In sports, you win some and you lose some. Everyone knows and accepts this. But being cheated against is any athlete's worst nightmare. It's a form of theft, taking away years of training in a moment of dishonesty. And when it happened to Mary Kate Marshall, a sprinter for the Idaho State University Bengals, she decided to act.
A competitor in a number of championship races, Mary Kate was astonished to be placed in a lower racing category after losing a race. It's not that Mary Kate is a sore loser -- it's that she lost to a man.
"When I lose to another woman, I assume that she must train harder than I do and it drives me to work harder," says Marshall. "If I lose to a man, it feels completely different. It's deflating. I wonder whether he has to work as hard as I do, whether he was even trying, or was that an easy race for him. It makes me think that no matter how hard I try, my hard work and effort will not matter."
This experience led Mary Kate and her fellow Tiger Madison Kenyon to file a lawsuit, with the help of FRC's friends at the Alliance Defending Freedom, to stop biological men from competing in women's sporting events. And it also led Idaho State Rep. Barbara Ehardt, R-Idaho Falls, to author the Fairness in Women's Sports Act.
Ehardt knows something about women's athletics. For 15 years, she was an NCAA Division I women's basketball coach, serving at four universities including a stint as head coach at Cal State-Fullerton. Ehardt was herself a college basketball player who credits sports with helping her achieve her personal and professional goals. Explaining the reason for her bill, she says that it "would ensure that girls and women are competing on a fair and level playing field against other girls and women." And it's not as though males can't play sports -- as the legislator notes, "boys and men have their opportunities to compete and those will not be taken away."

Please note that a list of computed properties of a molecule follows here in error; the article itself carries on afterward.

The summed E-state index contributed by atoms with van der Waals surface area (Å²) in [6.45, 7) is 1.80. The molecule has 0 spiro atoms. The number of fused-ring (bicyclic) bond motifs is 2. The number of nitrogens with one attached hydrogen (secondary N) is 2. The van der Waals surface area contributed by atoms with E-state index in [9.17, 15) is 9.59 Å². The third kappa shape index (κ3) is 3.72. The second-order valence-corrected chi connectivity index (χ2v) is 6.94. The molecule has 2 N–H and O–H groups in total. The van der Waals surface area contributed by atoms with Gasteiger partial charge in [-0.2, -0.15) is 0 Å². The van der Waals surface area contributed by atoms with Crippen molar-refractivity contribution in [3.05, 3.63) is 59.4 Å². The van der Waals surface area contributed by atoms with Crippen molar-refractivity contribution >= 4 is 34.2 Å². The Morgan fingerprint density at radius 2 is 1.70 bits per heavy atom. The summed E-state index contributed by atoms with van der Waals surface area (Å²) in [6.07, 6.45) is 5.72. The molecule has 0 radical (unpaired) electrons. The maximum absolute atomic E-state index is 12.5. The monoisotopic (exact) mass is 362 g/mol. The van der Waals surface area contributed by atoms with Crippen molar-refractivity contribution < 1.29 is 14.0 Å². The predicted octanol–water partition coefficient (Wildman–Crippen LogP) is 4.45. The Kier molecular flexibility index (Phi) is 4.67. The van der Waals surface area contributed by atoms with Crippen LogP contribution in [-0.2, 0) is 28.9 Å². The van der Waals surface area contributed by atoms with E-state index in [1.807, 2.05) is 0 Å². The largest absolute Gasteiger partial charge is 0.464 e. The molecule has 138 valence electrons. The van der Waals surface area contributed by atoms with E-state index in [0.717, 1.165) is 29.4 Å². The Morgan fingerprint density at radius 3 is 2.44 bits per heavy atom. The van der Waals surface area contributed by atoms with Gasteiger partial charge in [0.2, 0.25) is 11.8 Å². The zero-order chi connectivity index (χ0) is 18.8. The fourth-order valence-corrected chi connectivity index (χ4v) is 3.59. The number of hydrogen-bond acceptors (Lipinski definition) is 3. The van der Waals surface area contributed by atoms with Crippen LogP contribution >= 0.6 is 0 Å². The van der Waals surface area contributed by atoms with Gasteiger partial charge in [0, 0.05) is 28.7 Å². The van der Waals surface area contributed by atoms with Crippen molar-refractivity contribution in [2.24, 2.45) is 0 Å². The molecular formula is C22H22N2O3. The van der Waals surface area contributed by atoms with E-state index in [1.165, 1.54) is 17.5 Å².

The measure, passed overwhelmingly in the Idaho legislature and signed into law by Gov. Brad Little, cites a federal court ruling recognizing that men and women "have inherent differences" and that these differences are a cause for celebration. The bill also quotes from a Psychology Today article that says usually, men have "denser, stronger bones, tendons, and ligaments" and "larger hearts, greater lung volume per body mass, a higher red blood cell count, and higher hemoglobin." In other words, with rare exceptions, men can run longer and faster than can women. So, if women compete against men in athletics, the biological deck is stacked against them.
But as you might expect, the ACLU has gotten into the act and sued. Not confident in their lawsuit that is heavy on feelings and light on facts, the ACLU is also pressuring the NCAA to remove its 2021 men's basketball tournament from Idaho's Boise State University, and the NCAA has said it will consider doing this at a meeting in August. The fact that the ACLU would resort to this tactic shows they know how weak their legal case is.
In response, Christiana Holcomb of the ADF writes that it is "profoundly ironic and deeply disappointing" that the NCAA is considering this action. "Comparably fit and trained male athletes will always have physical advantages over females; that's the whole reason we have girls' sports as a separate category." And as Rep. Ehardt said in an interview with FRC's Sarah Perry, the NCAA seems to be "turning on women. It's so disappointing to see this."
Idaho State runner Madison Kenyon put it eloquently: "Allowing males to enter women's sports defeats an entire aspect of sports: It eliminates the connection between an athlete's effort and her success." She raises the key point: it's really a matter of justice. "Sex separation in sports helps ensure that males and females each enjoy opportunities for fair competition and victory."